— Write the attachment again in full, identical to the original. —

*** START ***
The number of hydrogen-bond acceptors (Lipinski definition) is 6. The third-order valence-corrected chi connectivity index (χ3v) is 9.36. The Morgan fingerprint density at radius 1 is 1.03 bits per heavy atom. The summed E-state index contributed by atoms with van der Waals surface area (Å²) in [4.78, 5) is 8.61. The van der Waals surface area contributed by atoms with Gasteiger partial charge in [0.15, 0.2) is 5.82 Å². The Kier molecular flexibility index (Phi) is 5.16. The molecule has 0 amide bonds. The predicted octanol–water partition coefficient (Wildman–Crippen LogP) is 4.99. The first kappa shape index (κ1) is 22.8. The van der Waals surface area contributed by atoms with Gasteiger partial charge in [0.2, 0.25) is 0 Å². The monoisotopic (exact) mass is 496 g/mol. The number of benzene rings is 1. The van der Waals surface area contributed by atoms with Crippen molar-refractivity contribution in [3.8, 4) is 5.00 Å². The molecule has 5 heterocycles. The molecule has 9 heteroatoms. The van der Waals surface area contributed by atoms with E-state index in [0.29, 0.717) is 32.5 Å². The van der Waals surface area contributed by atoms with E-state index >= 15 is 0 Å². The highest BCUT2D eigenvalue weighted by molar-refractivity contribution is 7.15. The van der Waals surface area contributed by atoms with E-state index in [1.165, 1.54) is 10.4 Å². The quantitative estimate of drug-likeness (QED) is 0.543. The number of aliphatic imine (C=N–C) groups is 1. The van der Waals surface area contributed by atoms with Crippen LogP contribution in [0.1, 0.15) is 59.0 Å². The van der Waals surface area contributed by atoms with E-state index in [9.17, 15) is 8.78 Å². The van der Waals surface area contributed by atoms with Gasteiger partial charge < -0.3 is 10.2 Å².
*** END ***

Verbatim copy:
The number of hydrogen-bond acceptors (Lipinski definition) is 6. The third-order valence-corrected chi connectivity index (χ3v) is 9.36. The Morgan fingerprint density at radius 1 is 1.03 bits per heavy atom. The summed E-state index contributed by atoms with van der Waals surface area (Å²) in [4.78, 5) is 8.61. The van der Waals surface area contributed by atoms with Gasteiger partial charge in [0.15, 0.2) is 5.82 Å². The Kier molecular flexibility index (Phi) is 5.16. The molecule has 0 amide bonds. The predicted octanol–water partition coefficient (Wildman–Crippen LogP) is 4.99. The first kappa shape index (κ1) is 22.8. The van der Waals surface area contributed by atoms with Gasteiger partial charge in [0.2, 0.25) is 0 Å². The monoisotopic (exact) mass is 496 g/mol. The number of benzene rings is 1. The van der Waals surface area contributed by atoms with Crippen molar-refractivity contribution in [3.8, 4) is 5.00 Å². The molecule has 5 heterocycles. The molecule has 9 heteroatoms. The van der Waals surface area contributed by atoms with E-state index in [0.29, 0.717) is 32.5 Å². The van der Waals surface area contributed by atoms with E-state index >= 15 is 0 Å². The highest BCUT2D eigenvalue weighted by molar-refractivity contribution is 7.15. The van der Waals surface area contributed by atoms with E-state index in [1.165, 1.54) is 10.4 Å². The quantitative estimate of drug-likeness (QED) is 0.543. The number of aliphatic imine (C=N–C) groups is 1. The van der Waals surface area contributed by atoms with Crippen LogP contribution in [0.1, 0.15) is 59.0 Å². The van der Waals surface area contributed by atoms with E-state index in [9.17, 15) is 8.78 Å². The van der Waals surface area contributed by atoms with Gasteiger partial charge < -0.3 is 10.2 Å².